Please, Advise Me!

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Prof.Dr. Hanna David 888   -   09-10-2021

About three times a week I get an urgent mail with the subject: “Please, advise me!”; ”What shall I do with my gifted son?” or even “Urgent – I need your help”. These mails can be divided into two kinds: most of them seek free advice, whether by mail or by telephone; some even let me know when they are available for my phone call. Some parents tell me that they want their son – in more than 90% it is a son rather than a daughter – will be identified by me. While these parents always start their mail by praising my articles and books – meaning the Hebrew ones published in the Hebrew Psychology web [], as they do not read any of my English or French publications from [] or Researchgate [], they actually do not seem to read them. Had they read they would have known that 1. I do not diagnose children; 2. I object to diagnosing children in most cases. In most cases the aim of diagnosing for giftedness is to attach the “gifted” label to the child. This is almost never for the child’s sake; it is almost always a need of the parent. Sometimes the parent feels that if his child is identified as gifted he is to be proud whether because he has supplied her the “right” genes or he has educated her well. Sometimes But the most common reason for the need of parents to get the “Gifted” label for their child is their inability to see the child as a person of his own, as a human being just like any other human being – child, adolescent or adult, but rather as an extension of themselves. Instead of accepting the fact that a child is just shorter than the parent, but already a person with his own feelings, ideas, wishes, preferences – the parent who is not able to separate from the child believes that the child is to materialize his own hopes, his own wishes, his own desires. The parent believes that “only if” he is “to give the child everything possible”; “supply the child with the best possible teachers”, “send the child to the most prestigious sports/dancing/music teacher” – the child will do extremely well. He will do “everything I have not done”; “things I have had no opportunity to do”, “achieve higher than me – maybe higher than anybody else in the family”. Please think again. Here is the beautiful poem Your children are not your children by Jibran Khalil Jibran[1] that will teach you an important lesson The lesson is far more important than just in cases you fell your child “must be identified for giftedness”. It will help you become a much better parent. Here you can listen to it: Here is the Turkish translation: Çocuklar Üzerine Çocuklarınız sizin çocuklarınız değil Onlar hayatın kendisinin kız ve oğulları Sizin sayenizde geldiler Ama sizden değiller Ve sizinle olsalar bile Onlar kendilerine aitler Onlara sevginizi verebilirsiniz Ama düşüncelerinizi değil. Kendi düşüncelerine sahip oldukları için Onların bedenlerine ev sağlamış olabilirsiniz Ama ruhlarına değil Kendi ruhları yarınların evinde yaşadığı için Ziyaret edemezsiniz Rüyalarınızda bile. Onlar gibi olmak için uğraşabilirsiniz Ama bu uğraşınız onları siz gibi yapmaz Hayat devam ettiği için ne geçmiş ne de dünle vakit kaybetmeyin Sizler birer yaysınız, çocuklarınızdan Canlı oklar başka şekilde gönderilirken Nişancı sonsuzluk yolunda bir işaret görüyor Ve sizi hızlı ve uzaklara giden Oklarının gücüyle eğiyor Memnuniyet için nişancının ellerinde eğilmene izin ver Uçan okları sevdiği gibi Sabit olan her şeyi sever Memnuniyet için nişancının ellerinde eğilmene izin ver Uçan okları seviyor bile olsa Sabit duran yayları da sever aynı zamanda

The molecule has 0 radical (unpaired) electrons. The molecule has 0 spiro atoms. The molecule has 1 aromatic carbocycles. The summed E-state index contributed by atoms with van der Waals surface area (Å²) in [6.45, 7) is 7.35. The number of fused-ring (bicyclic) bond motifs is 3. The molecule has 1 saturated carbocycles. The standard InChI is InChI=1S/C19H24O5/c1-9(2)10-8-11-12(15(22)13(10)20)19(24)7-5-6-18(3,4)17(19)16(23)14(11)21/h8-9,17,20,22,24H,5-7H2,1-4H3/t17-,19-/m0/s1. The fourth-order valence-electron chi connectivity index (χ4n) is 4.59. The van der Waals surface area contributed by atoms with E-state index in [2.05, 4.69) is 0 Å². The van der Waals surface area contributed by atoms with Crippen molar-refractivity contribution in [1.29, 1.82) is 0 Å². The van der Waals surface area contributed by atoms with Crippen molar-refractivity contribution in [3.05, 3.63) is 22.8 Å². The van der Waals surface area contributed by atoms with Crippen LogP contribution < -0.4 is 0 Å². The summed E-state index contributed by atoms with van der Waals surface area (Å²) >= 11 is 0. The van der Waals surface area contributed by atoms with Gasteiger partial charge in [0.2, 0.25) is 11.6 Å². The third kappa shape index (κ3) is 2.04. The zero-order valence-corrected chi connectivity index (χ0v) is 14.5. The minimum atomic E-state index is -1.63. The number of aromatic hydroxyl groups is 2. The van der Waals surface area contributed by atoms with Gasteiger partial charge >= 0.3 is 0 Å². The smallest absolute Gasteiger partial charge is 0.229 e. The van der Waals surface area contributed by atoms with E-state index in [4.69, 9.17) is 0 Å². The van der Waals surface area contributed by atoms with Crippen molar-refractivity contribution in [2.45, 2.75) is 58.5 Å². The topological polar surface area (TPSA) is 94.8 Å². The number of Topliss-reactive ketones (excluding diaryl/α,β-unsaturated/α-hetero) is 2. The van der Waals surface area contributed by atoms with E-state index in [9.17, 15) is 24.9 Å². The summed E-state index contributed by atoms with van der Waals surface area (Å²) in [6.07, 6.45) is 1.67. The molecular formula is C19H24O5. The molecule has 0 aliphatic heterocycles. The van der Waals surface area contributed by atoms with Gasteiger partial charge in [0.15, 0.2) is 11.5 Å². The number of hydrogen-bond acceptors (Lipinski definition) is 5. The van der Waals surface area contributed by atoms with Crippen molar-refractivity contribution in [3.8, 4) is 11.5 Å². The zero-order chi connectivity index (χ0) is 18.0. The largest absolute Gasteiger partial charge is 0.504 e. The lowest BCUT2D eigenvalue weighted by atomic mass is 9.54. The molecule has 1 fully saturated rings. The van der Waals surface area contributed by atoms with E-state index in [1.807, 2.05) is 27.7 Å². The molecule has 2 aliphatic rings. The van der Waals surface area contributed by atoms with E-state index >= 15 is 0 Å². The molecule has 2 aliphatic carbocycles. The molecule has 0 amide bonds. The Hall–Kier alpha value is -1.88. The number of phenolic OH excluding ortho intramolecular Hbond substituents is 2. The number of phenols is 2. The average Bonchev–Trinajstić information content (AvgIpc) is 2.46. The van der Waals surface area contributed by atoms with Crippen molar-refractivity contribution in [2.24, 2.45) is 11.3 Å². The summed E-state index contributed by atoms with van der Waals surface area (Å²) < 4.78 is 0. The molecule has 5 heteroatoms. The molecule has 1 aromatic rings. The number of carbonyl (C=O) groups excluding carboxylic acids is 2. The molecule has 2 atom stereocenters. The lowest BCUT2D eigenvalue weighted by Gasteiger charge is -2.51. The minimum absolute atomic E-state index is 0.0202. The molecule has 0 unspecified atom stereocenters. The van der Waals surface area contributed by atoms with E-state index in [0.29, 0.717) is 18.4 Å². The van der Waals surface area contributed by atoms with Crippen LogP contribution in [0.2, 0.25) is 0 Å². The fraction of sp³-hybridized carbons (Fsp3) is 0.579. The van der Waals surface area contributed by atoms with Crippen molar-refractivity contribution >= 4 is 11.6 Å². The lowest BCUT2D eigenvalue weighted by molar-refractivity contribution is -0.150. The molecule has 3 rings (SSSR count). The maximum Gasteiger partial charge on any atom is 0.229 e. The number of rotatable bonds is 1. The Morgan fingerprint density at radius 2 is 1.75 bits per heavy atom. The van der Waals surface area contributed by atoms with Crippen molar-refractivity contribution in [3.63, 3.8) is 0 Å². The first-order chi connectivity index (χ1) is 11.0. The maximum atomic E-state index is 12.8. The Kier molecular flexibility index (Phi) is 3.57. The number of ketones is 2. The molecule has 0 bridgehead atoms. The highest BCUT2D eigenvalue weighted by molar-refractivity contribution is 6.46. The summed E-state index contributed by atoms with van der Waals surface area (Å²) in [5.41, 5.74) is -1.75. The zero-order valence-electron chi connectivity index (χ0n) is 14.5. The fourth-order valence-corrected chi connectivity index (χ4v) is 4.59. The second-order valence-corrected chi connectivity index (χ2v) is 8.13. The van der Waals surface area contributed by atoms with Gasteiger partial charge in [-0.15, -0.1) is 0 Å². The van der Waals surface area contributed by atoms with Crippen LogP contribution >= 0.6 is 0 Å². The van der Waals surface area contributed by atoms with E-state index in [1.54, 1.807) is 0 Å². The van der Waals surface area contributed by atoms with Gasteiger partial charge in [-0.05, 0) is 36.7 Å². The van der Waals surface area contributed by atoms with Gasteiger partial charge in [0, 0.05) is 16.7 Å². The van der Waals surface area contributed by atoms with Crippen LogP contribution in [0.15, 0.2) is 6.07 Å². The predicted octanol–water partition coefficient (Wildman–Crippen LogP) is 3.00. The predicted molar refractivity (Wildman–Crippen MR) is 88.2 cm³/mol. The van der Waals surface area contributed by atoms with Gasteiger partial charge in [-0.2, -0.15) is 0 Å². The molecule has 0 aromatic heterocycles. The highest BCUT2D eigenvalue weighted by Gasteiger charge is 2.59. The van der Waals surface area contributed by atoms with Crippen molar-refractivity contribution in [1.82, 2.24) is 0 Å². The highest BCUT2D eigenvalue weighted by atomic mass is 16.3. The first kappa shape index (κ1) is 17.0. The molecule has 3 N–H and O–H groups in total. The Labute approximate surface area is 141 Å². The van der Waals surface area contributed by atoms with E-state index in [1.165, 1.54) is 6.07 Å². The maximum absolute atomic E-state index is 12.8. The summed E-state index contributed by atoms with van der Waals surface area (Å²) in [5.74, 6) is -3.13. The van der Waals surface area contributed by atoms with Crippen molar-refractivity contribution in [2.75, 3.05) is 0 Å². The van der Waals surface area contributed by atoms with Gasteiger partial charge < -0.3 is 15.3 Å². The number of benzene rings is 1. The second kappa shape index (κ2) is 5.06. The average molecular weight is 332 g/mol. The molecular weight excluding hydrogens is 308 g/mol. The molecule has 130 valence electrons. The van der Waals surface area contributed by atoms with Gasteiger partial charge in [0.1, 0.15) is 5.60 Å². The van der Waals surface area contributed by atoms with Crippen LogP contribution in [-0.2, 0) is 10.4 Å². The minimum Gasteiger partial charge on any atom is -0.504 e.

[1] The exact name is actually Jubrān Khalil Jubran but due to a mistake made when entering the country the poet “inherited” this spelling inaccuracy and never changed it officially.
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Prof.Dr. Hanna David Written by

Hanna David received her PhD, "magna cum laude", from Ludwig Maximilians Universität, München and was a college lecturer in Psychology and literature. Dr. Dav


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